Sneakerheads - Demographics: United States
To have a broad understanding surrounding the demographics of the sneakerhead market, specifically in the United States. An ideal response would include their age range, race, and annual income. While those three demographics are the most important, other general demographics will be valuable as well. As a next best thing, and only if sneakerhead demographics are not publicly available, demographics for those who purchase male athletic shoes would be acceptable. Of note is what is NOT wanted, which is information on the overall shoe market, and this should not be provided.
- We were not provided a definition of "sneakerheads, so for the purposes of this research, we are defining "sneakerheads" as this: "A sneakerhead is someone who collects, trades and or admires sneakers as a hobby. Generally, sneakerheads are well-versed in the history of sneakers and study the market carefully. If you present them with a pair of sneakers, they can tell you their value, make and history. Sneakerheads first emerged in North America, but they're now a global phenomenon." If this definition is inaccurate, that would clearly have to be communicated to us in any reply.
- "The target audience for athleisure products is mostly Millennials and Generation Z consumers who see sneakers as status symbols. However, wealthy Gen X’s who grew up with Jordan are also big sneakerheads." Please note that according to Pew Research, Generation Z are those born after 1996. Millennials were born between 1981 and 1996, making them between the ages of 24-39 as of 2020. Generation X were born between 1965 and 1980, placing them between the ages of 40-55 as of 2020. Baby Boomers were born between the years 1946 and 1964, making them between the ages of 56-74 as of 2020.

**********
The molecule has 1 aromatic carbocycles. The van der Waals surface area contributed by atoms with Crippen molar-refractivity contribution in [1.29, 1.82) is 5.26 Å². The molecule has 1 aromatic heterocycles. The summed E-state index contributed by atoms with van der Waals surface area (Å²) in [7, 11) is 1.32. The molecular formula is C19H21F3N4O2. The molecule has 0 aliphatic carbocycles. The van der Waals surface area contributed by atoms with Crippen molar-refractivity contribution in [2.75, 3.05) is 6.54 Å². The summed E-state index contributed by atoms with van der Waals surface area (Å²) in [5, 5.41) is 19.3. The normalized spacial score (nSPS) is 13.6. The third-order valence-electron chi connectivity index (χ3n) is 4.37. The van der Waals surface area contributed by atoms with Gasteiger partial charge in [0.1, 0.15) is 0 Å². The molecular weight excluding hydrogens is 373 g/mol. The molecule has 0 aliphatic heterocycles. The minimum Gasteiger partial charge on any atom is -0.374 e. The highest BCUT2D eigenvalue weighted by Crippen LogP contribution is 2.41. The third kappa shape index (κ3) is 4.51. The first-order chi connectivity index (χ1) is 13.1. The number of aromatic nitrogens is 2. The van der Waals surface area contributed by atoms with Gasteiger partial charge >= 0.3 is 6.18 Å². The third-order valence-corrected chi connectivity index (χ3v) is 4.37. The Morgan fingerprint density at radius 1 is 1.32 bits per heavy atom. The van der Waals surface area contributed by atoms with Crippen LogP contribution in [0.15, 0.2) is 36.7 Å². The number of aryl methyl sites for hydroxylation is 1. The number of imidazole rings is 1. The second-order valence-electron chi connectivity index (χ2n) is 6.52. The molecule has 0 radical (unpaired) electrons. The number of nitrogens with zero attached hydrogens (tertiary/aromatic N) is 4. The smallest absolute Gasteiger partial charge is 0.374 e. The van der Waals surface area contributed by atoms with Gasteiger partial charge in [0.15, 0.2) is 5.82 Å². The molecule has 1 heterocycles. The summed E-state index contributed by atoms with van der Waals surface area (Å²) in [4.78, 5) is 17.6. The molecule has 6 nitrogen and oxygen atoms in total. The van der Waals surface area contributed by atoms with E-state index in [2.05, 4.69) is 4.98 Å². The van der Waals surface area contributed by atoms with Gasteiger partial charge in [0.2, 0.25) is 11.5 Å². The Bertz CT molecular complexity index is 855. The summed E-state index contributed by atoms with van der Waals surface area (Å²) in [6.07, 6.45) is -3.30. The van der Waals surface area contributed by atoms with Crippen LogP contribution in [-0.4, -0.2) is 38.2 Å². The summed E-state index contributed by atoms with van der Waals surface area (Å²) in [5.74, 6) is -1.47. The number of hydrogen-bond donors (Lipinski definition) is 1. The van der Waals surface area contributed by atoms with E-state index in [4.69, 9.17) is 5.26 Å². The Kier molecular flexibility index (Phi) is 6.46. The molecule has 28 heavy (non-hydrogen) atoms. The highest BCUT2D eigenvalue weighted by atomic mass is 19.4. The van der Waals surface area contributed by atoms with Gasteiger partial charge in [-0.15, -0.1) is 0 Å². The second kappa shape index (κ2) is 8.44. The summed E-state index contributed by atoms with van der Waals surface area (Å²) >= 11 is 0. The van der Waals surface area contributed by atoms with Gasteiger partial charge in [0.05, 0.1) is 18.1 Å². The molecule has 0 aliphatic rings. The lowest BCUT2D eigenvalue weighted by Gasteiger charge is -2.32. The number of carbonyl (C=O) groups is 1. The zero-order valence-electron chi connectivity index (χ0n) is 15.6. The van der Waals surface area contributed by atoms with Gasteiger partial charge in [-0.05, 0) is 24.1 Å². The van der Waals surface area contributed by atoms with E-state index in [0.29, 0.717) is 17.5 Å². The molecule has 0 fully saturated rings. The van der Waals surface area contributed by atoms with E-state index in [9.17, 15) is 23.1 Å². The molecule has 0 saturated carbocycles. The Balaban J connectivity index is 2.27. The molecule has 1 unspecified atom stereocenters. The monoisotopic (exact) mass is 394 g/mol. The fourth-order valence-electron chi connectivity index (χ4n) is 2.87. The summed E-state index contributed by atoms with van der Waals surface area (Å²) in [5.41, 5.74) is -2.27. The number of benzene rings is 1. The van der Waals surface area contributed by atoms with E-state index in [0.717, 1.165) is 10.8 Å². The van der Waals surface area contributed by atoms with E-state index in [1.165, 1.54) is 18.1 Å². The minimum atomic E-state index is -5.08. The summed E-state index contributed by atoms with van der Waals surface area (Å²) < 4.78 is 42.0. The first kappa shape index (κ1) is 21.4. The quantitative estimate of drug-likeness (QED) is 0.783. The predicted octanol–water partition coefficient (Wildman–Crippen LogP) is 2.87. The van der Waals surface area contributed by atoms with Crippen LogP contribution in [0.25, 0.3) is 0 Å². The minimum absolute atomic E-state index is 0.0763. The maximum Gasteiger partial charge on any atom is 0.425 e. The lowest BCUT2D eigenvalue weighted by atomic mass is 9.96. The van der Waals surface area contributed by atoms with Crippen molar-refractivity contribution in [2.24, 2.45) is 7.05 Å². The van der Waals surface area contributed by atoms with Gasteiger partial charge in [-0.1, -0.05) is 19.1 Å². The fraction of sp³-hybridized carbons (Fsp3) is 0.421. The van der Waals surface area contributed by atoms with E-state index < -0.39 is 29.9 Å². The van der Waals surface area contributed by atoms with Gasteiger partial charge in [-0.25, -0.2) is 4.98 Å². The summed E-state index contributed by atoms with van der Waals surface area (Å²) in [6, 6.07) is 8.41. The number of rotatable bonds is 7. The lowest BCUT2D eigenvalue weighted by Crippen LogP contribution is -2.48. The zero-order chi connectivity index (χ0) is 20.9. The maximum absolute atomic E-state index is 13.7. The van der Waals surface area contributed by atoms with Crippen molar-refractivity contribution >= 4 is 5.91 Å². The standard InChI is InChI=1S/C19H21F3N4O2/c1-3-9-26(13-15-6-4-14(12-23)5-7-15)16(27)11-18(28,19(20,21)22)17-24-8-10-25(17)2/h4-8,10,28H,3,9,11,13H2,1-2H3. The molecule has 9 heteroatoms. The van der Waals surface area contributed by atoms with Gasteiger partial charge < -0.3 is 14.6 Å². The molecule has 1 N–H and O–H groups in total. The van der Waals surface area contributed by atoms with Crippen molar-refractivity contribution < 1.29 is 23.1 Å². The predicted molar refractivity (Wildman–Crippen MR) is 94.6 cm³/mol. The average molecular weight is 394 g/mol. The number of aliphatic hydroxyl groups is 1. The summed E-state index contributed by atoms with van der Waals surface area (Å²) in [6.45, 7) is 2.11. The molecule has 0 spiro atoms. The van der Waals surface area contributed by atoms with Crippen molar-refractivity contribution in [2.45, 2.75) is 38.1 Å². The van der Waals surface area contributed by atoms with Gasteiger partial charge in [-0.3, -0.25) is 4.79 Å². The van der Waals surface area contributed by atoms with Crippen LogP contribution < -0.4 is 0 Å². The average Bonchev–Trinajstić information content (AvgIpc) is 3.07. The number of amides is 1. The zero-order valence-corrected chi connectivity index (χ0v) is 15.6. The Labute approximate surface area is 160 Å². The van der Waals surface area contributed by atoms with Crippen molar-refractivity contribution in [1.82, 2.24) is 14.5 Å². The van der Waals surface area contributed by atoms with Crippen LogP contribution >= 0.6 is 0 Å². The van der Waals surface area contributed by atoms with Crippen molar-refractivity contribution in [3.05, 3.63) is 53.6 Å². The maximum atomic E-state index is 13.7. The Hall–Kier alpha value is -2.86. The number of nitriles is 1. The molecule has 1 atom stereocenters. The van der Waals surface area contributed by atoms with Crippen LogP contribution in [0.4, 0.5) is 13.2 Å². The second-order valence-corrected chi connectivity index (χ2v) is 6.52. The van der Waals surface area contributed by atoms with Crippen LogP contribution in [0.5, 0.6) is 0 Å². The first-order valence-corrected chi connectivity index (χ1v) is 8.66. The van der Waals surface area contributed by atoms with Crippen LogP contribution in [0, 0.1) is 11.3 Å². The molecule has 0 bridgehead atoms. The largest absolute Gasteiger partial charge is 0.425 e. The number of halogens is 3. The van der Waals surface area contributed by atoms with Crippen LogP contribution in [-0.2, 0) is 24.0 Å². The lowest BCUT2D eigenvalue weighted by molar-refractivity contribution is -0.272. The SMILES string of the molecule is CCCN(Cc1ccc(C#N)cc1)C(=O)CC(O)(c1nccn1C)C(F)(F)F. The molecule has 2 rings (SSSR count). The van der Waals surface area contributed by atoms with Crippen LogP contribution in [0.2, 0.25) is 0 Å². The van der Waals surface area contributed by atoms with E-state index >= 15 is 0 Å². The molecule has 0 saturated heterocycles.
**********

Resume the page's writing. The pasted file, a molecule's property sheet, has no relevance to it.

- According to Helixa data from 2019, "only a sixth of sneakerheads are also engaging with high-end clothing brands, even though most of them are spending big on their sneakers." Further, Helixa asserts that "only a third of sneakerheads in [their] platform make more than $70,000 – many do wear expensive sneakers with cheaper clothes, even covering them with baggy denim."
- According to Helixa, they state that they can isolate the "segment of sneakerheads interested in high-end brands, step into their limited-edition shoes, and better understand how to reach them." They reveal that "the high-end sneakerhead segment is a bit older than the total sneakerhead group, these consumers are still most likely to be 18 to 24 years old. They also have a slightly lower household income than the overall sneakerhead audience. Those two demographic data points – taken together with a high interest in brands like Ralph Lauren, Gucci, Louis Vuitton and Versace – paint them as aspirational buyers."
- Women make up 40% of the high-end sneakerhead segment but only 17% of the rest of the sneakerhead group. Meanwhile, when [Helixa] broke out the 10% of sneakerheads who engage with popular streetwear brands, [they] saw the opposite extreme, with 93% male representation.
- According to this 2020 source from HBCU Buz, "[t]hrough the “One World One Sole” initiative, the sneaker community will finally have a localized data collection platform. The goal of the platform is to go straight to the urban sneaker community to ultimately collect vital information and lead campaigns that will ultimately benefit those same communities and their cities. The Sneaker Census is very detailed and covers all the topics that a true sneakerhead would love to talk about. It asks about their favorite sneaker brands, and how they wear and even clean their shoes. It also touches on demographics, since in the US sneaker culture varies heavily by the area."